“We, as orthodontists, do not have to only offer our world to other orthodontists when we’re looking at advice.” (31:38—31:45)
“When we have an opportunity to change the standard of care because we know more, because we have new technologies, we have to do it. We can’t hide in the past with our two-dimensional images. So, embrace the new.” (33:27—33:40)
“With orthodontics, we are evolving. And the wave is here on the airway front, on the tongue, front, on the perio side, on the joints. All of the things that we know very well that contribute to malocclusions and why that patient is in our chair, we can’t hide from them anymore. We can’t just hide on a 2D ceph or pano. We have to be better diagnosticians.” (33:43—34:08)
1:32 Dr. McDonald’s background.
5:14 Surgically Facilitated Orthodontic Therapy, explained.
8:08 What to know about bone conditions before talking to patients.
13:22 Embrace the 3D world.
16:43 Imaging helps ortho and perio work together.
21:56 Understand what you’re working with before starting treatment.
25:55 Slow down.
32:00 Last thoughts on SFOT and the future.
35:38 More about Dr. McDonald, his study club, and how to get in touch.
Dr. Drew McDonald Bio:
Dr. Drew McDonald is a board-certified orthodontic specialist with a strong focus on airway and temporomandibular joint-focused treatment planning, surgically facilitated orthodontic treatment, and providing complex interdisciplinary care for patients. He lectures internationally on these topics and has contributed to literature and textbooks in these areas. He is dedicated to advancing the profession of orthodontics and dentistry as a whole.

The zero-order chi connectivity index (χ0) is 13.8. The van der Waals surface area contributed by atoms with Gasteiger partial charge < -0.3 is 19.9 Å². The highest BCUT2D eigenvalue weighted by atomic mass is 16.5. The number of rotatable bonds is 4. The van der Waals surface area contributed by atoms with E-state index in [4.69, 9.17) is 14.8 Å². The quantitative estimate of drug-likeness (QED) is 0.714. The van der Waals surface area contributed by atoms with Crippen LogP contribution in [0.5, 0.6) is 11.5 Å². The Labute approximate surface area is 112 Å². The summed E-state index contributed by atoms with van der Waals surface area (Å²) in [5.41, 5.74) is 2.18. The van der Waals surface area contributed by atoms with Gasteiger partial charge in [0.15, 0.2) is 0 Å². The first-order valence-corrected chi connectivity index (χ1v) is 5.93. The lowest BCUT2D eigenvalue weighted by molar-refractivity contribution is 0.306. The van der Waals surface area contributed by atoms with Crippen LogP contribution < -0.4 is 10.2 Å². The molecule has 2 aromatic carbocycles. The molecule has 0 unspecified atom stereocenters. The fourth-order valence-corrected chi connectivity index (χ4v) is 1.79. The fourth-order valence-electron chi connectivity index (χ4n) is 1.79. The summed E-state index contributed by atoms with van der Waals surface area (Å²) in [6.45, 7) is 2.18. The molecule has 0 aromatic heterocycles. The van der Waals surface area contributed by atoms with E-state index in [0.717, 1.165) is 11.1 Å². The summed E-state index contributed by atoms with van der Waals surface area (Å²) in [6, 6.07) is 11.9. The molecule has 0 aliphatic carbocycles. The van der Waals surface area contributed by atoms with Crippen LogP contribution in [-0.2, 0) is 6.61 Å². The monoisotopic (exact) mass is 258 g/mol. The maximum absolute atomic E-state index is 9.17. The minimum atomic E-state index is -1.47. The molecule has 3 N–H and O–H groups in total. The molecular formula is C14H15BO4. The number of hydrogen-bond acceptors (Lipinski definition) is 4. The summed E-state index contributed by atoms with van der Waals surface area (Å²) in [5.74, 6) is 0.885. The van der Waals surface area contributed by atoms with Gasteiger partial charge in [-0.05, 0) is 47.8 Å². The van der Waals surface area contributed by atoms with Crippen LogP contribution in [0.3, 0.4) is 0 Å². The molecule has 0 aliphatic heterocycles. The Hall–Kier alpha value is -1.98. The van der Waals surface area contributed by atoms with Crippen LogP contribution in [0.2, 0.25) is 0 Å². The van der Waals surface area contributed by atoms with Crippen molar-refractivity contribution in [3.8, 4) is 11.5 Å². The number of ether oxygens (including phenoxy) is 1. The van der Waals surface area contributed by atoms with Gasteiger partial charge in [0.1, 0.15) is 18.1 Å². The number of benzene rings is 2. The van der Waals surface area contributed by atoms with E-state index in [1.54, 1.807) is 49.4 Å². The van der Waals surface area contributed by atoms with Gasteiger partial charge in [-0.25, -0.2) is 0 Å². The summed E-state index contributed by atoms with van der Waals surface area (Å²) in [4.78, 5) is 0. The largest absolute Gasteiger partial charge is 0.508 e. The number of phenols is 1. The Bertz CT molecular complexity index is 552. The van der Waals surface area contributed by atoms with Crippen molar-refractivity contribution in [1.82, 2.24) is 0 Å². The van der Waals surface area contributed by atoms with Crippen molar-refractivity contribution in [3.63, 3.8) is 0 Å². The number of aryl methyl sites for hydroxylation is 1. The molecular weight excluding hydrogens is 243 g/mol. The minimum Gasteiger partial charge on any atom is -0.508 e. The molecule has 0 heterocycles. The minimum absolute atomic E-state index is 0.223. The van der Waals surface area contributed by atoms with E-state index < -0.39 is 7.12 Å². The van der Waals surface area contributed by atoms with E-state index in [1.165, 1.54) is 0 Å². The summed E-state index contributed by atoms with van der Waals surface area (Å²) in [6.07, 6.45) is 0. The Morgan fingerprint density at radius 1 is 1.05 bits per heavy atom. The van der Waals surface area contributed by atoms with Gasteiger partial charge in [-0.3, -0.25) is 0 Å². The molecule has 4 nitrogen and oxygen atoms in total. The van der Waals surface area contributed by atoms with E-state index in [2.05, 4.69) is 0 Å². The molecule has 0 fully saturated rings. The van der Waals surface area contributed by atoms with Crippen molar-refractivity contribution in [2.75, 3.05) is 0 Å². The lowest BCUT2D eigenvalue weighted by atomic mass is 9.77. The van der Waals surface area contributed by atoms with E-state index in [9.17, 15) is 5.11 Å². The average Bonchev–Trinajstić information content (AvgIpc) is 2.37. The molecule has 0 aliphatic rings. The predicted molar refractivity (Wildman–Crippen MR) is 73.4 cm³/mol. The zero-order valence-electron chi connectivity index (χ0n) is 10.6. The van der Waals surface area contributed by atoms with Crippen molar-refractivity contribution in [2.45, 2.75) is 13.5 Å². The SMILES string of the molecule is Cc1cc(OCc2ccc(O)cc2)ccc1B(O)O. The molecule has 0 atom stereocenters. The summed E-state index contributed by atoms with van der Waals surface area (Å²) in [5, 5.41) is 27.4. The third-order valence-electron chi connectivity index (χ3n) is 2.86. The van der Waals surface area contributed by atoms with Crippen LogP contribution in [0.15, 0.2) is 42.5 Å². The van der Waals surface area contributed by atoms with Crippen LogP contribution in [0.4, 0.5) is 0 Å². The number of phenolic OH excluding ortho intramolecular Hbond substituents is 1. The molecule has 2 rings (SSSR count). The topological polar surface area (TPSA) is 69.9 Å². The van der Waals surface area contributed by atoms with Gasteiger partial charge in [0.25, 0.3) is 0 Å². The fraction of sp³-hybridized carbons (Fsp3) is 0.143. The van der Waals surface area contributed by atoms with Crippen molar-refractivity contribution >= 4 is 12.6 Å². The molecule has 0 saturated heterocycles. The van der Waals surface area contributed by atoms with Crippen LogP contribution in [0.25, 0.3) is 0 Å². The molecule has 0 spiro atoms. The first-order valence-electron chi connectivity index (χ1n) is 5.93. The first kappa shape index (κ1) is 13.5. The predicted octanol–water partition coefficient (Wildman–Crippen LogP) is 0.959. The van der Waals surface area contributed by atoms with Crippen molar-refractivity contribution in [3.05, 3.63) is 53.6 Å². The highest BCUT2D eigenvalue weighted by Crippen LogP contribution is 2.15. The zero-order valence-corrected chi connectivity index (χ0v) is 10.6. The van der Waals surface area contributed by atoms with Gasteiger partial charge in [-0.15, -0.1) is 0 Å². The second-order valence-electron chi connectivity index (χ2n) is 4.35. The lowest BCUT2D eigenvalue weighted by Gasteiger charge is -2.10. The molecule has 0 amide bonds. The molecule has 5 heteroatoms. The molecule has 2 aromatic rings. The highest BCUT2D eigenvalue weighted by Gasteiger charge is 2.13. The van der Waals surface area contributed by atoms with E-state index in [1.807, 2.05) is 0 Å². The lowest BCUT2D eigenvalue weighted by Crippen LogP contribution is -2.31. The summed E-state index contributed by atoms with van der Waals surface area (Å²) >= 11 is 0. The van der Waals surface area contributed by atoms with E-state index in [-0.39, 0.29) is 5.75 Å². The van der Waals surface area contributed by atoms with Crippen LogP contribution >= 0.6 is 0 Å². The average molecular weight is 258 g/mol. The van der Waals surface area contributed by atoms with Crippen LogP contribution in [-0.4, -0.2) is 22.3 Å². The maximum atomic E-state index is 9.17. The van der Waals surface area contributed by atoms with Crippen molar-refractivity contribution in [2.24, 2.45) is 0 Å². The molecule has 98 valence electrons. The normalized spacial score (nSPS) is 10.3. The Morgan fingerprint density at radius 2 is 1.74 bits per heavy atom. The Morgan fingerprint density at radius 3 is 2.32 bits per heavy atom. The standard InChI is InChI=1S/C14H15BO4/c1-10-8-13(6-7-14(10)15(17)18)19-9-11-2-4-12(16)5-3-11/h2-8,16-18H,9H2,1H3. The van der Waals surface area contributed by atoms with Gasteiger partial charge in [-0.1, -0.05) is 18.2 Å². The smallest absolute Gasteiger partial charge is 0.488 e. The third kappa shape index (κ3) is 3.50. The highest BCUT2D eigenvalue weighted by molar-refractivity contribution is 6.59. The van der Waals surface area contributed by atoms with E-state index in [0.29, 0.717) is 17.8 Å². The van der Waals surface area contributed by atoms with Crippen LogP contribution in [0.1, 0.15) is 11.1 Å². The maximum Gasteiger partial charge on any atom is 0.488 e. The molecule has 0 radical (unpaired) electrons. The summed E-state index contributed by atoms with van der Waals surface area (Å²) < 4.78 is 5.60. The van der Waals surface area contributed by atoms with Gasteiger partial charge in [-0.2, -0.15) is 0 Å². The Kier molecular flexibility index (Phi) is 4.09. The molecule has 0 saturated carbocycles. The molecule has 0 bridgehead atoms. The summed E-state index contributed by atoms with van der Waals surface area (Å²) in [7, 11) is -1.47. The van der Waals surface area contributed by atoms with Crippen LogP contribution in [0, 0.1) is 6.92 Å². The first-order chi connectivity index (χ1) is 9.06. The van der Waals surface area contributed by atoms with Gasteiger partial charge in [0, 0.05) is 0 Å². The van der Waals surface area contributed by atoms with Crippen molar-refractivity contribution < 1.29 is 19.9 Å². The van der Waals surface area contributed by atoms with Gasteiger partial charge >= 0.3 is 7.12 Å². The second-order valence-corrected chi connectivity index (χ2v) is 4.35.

Born and raised in Tucson, Arizona, Dr. McDonald’s love of baseball brought him to Albuquerque, New Mexico, where he played as a catcher for the Lobos from 2006 to 2008. While attending the University of New Mexico, he met his wife, Emily, a New Mexico native. He also fell in love with the Sandias, green chile, and the near-perfect weather. He graduated from the University of New Mexico in 2008 with a Bachelor of Science degree in biology and a minor in chemistry.
Dr. McDonald attended dental school at the prestigious Creighton University in Omaha, Nebraska. Known for its rigorous academic curriculum and intense clinical training, he received many academic accolades while at Creighton, including inductions into Omicron Kappa Upsilon (National Dental Honor Society) and Alpha Sigma Nu (Honor Society of Jesuit Universities). He also served in leadership positions as class president and student body president, and on alumni relations committees.
After graduating cum laude from Creighton, Dr. McDonald was accepted as one of only three residents nationwide into the University of Missouri-Kansas City Orthodontics program, a renowned two-and-a-half-year, full-time residency known for its clinical excellence. He graduated in December of 2016 with his certificate in orthodontics and master’s degree in Oral and Craniofacial Sciences.
When away from the office, Dr. McDonald is a “girl-Dad” to two daughters, a self-proclaimed grill master, and minimally talented yet enthusiastic golfer. You can find him taking in a Lobos game and spending time outdoors with his family.